1832: Birth of British author Charles Lutwidge Dodgson, better known by his nom du plume, Lewis Carroll (d.1898). His artistic bent was toward word-play and nonsense literature, most famously his Alice books and the Snark and Jaberwocky poems. He also spend his final 25 years mastering a new art form, photography, creating images of children that are frankly uncomfortable to look at in today’s context, but were in the center of Victorian haute couture when they were made.
1833: Birth of Charles “Chinese” Gordon (d.1885), one of the great British generals from the heyday of Victorian colonial expansion. He had a long and colorful career, which is reflected in his nickname, to say nothing of all the schools and roads named in his honor. And remember all the Islamist quacking about “the Mahdi” coming back after our invasion of Iraq? Gordon fought the guy himself in Sudan, and was killed by an onslaught of Mahdi forces on the steps of the palace in Khartoum.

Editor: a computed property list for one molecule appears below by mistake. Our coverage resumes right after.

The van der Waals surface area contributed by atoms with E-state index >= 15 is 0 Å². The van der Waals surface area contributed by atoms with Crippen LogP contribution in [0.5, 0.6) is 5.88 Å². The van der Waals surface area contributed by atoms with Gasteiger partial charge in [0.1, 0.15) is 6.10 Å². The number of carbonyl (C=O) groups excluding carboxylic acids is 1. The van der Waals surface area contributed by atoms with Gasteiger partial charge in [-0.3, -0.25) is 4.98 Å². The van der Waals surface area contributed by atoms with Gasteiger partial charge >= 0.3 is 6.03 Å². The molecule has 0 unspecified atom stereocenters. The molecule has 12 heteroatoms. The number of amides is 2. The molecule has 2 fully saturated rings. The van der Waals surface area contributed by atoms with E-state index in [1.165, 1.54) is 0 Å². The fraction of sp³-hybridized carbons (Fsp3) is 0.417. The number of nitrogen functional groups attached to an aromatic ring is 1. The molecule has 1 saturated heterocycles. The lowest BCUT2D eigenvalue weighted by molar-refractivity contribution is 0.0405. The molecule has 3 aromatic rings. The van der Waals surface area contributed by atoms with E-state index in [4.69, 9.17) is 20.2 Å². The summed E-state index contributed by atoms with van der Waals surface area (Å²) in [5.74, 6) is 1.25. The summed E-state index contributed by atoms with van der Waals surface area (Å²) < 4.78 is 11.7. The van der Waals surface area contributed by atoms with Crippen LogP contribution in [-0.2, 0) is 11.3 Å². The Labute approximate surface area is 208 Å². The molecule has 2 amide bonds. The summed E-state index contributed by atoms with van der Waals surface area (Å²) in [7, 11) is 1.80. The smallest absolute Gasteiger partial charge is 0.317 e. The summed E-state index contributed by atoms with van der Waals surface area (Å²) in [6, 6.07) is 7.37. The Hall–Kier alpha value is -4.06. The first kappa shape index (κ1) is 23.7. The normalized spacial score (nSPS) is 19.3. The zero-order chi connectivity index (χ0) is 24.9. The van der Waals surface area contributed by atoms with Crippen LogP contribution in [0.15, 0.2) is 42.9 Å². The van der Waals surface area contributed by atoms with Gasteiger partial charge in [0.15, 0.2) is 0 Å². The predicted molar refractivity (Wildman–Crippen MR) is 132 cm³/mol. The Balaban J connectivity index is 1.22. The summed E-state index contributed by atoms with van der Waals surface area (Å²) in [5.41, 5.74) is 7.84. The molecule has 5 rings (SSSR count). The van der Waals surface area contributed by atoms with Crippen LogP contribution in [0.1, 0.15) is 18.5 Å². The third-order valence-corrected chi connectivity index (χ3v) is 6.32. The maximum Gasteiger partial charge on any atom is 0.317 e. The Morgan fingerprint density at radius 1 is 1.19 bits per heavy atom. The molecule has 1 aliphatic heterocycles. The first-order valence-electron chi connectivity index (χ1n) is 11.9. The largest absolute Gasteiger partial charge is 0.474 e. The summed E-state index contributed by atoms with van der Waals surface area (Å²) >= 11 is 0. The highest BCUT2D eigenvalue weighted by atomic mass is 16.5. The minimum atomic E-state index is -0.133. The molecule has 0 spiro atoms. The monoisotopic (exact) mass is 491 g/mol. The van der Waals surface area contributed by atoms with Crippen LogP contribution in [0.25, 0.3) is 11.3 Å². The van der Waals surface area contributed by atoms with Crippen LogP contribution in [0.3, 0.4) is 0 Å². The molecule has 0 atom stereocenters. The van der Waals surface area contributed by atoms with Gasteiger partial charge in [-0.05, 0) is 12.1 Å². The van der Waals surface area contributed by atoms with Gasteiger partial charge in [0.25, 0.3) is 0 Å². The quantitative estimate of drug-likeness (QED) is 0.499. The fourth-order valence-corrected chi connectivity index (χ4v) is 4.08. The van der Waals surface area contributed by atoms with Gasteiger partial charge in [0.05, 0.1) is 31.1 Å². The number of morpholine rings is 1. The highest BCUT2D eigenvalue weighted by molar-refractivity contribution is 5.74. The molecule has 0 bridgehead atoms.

1848: James W. Marshall finds gold at Sutter’s Mill near Coloma, California, in the foothills of the Sierra Nevada. News of the discovery triggered a massive Gold Rush, bringing over 300,000 prospective miners to the Golden State.
1853: Birth of Jose Marti (d.1895). Radio Marti, the Miami station that broadcast actual news and information a la Voice of America during the Reagan Administration was named after this Cuban nationalist who was unrelenting in working to extract Cuba from Spain’s sclerotic colonial rule.
1880: Birth of Douglas MacArthur (d.1964), American General, Medal of Honor recipient, Army Chief of Staff, Governor of the Philippines, chief executive of occupied Japan; a leader whose impact on the 20th Century rightly earned him the title “American Caesar” in the definitive biography by William Manchester.